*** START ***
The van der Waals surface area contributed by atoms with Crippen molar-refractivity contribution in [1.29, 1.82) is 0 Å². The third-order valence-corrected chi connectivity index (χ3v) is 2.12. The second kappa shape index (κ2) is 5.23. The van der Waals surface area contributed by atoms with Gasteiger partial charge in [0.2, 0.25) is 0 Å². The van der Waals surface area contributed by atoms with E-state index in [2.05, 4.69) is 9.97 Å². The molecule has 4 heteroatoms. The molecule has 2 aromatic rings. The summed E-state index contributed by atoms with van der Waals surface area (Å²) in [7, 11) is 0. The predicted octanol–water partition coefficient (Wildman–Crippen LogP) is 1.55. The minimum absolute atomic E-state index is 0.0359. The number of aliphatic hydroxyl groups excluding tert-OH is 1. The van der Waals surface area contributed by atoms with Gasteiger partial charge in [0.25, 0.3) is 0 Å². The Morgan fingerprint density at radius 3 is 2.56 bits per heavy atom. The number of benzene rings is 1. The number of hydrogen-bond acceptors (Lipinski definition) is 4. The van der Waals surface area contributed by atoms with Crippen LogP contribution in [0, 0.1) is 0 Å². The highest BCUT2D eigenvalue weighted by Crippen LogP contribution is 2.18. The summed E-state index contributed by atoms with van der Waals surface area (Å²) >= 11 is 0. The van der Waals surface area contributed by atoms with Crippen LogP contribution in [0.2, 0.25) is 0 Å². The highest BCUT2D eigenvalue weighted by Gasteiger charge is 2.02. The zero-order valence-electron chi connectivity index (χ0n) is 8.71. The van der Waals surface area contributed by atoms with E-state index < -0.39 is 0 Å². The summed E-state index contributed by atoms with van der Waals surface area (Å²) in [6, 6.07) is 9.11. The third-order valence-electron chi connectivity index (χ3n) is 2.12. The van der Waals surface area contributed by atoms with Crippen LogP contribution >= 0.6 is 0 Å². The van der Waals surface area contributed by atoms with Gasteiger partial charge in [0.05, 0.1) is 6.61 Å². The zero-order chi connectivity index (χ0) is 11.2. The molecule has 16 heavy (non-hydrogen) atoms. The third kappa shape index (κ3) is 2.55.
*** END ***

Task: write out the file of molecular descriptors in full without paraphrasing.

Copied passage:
The van der Waals surface area contributed by atoms with Crippen molar-refractivity contribution in [1.29, 1.82) is 0 Å². The third-order valence-corrected chi connectivity index (χ3v) is 2.12. The second kappa shape index (κ2) is 5.23. The van der Waals surface area contributed by atoms with Gasteiger partial charge in [0.2, 0.25) is 0 Å². The van der Waals surface area contributed by atoms with E-state index in [2.05, 4.69) is 9.97 Å². The molecule has 4 heteroatoms. The molecule has 2 aromatic rings. The summed E-state index contributed by atoms with van der Waals surface area (Å²) in [7, 11) is 0. The predicted octanol–water partition coefficient (Wildman–Crippen LogP) is 1.55. The minimum absolute atomic E-state index is 0.0359. The number of aliphatic hydroxyl groups excluding tert-OH is 1. The van der Waals surface area contributed by atoms with Gasteiger partial charge in [0.25, 0.3) is 0 Å². The Morgan fingerprint density at radius 3 is 2.56 bits per heavy atom. The number of benzene rings is 1. The number of hydrogen-bond acceptors (Lipinski definition) is 4. The van der Waals surface area contributed by atoms with Crippen LogP contribution in [0, 0.1) is 0 Å². The highest BCUT2D eigenvalue weighted by Crippen LogP contribution is 2.18. The summed E-state index contributed by atoms with van der Waals surface area (Å²) >= 11 is 0. The van der Waals surface area contributed by atoms with Crippen LogP contribution in [0.2, 0.25) is 0 Å². The highest BCUT2D eigenvalue weighted by Gasteiger charge is 2.02. The zero-order valence-electron chi connectivity index (χ0n) is 8.71. The van der Waals surface area contributed by atoms with E-state index < -0.39 is 0 Å². The summed E-state index contributed by atoms with van der Waals surface area (Å²) in [6, 6.07) is 9.11. The third-order valence-electron chi connectivity index (χ3n) is 2.12. The van der Waals surface area contributed by atoms with Crippen LogP contribution >= 0.6 is 0 Å². The van der Waals surface area contributed by atoms with Gasteiger partial charge in [0.05, 0.1) is 6.61 Å². The zero-order chi connectivity index (χ0) is 11.2. The molecule has 16 heavy (non-hydrogen) atoms. The third kappa shape index (κ3) is 2.55.